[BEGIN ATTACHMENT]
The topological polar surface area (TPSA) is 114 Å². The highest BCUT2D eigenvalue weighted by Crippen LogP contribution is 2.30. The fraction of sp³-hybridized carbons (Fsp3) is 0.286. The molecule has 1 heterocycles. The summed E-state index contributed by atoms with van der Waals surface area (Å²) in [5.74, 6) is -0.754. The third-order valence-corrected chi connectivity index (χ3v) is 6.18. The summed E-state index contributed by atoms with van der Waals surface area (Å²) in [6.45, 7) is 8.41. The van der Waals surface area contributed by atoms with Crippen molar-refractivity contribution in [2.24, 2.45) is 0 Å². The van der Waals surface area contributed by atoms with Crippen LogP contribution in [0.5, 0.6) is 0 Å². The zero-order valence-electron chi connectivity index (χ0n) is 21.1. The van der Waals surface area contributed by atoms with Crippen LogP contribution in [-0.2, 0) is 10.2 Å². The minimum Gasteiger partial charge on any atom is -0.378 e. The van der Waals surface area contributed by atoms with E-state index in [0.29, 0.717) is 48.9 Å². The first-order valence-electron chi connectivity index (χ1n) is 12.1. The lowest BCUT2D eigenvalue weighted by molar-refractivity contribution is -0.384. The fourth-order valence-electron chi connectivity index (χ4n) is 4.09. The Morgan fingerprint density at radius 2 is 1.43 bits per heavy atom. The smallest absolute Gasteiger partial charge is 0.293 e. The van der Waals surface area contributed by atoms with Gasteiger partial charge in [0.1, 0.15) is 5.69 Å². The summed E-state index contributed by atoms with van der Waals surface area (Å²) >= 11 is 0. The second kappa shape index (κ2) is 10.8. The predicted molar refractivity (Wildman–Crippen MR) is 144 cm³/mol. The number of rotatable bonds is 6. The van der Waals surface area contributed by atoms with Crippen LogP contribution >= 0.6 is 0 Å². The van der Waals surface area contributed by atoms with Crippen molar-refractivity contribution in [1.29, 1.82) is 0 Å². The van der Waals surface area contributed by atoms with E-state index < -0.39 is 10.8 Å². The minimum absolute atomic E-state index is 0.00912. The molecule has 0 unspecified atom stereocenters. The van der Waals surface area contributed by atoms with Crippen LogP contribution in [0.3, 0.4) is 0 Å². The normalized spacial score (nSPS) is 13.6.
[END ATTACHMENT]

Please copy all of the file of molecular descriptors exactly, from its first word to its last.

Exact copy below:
The topological polar surface area (TPSA) is 114 Å². The highest BCUT2D eigenvalue weighted by Crippen LogP contribution is 2.30. The fraction of sp³-hybridized carbons (Fsp3) is 0.286. The molecule has 1 heterocycles. The summed E-state index contributed by atoms with van der Waals surface area (Å²) in [5.74, 6) is -0.754. The third-order valence-corrected chi connectivity index (χ3v) is 6.18. The summed E-state index contributed by atoms with van der Waals surface area (Å²) in [6.45, 7) is 8.41. The van der Waals surface area contributed by atoms with Crippen molar-refractivity contribution in [2.24, 2.45) is 0 Å². The van der Waals surface area contributed by atoms with Crippen LogP contribution in [0.5, 0.6) is 0 Å². The zero-order valence-electron chi connectivity index (χ0n) is 21.1. The van der Waals surface area contributed by atoms with Crippen LogP contribution in [-0.2, 0) is 10.2 Å². The minimum Gasteiger partial charge on any atom is -0.378 e. The van der Waals surface area contributed by atoms with E-state index in [0.29, 0.717) is 48.9 Å². The first-order valence-electron chi connectivity index (χ1n) is 12.1. The lowest BCUT2D eigenvalue weighted by molar-refractivity contribution is -0.384. The fourth-order valence-electron chi connectivity index (χ4n) is 4.09. The Morgan fingerprint density at radius 2 is 1.43 bits per heavy atom. The smallest absolute Gasteiger partial charge is 0.293 e. The van der Waals surface area contributed by atoms with Gasteiger partial charge in [0.1, 0.15) is 5.69 Å². The summed E-state index contributed by atoms with van der Waals surface area (Å²) >= 11 is 0. The second kappa shape index (κ2) is 10.8. The predicted molar refractivity (Wildman–Crippen MR) is 144 cm³/mol. The number of rotatable bonds is 6. The van der Waals surface area contributed by atoms with Crippen LogP contribution >= 0.6 is 0 Å². The van der Waals surface area contributed by atoms with Crippen molar-refractivity contribution in [1.29, 1.82) is 0 Å². The van der Waals surface area contributed by atoms with E-state index < -0.39 is 10.8 Å². The minimum absolute atomic E-state index is 0.00912. The molecule has 0 unspecified atom stereocenters. The van der Waals surface area contributed by atoms with Crippen LogP contribution in [0.3, 0.4) is 0 Å². The normalized spacial score (nSPS) is 13.6.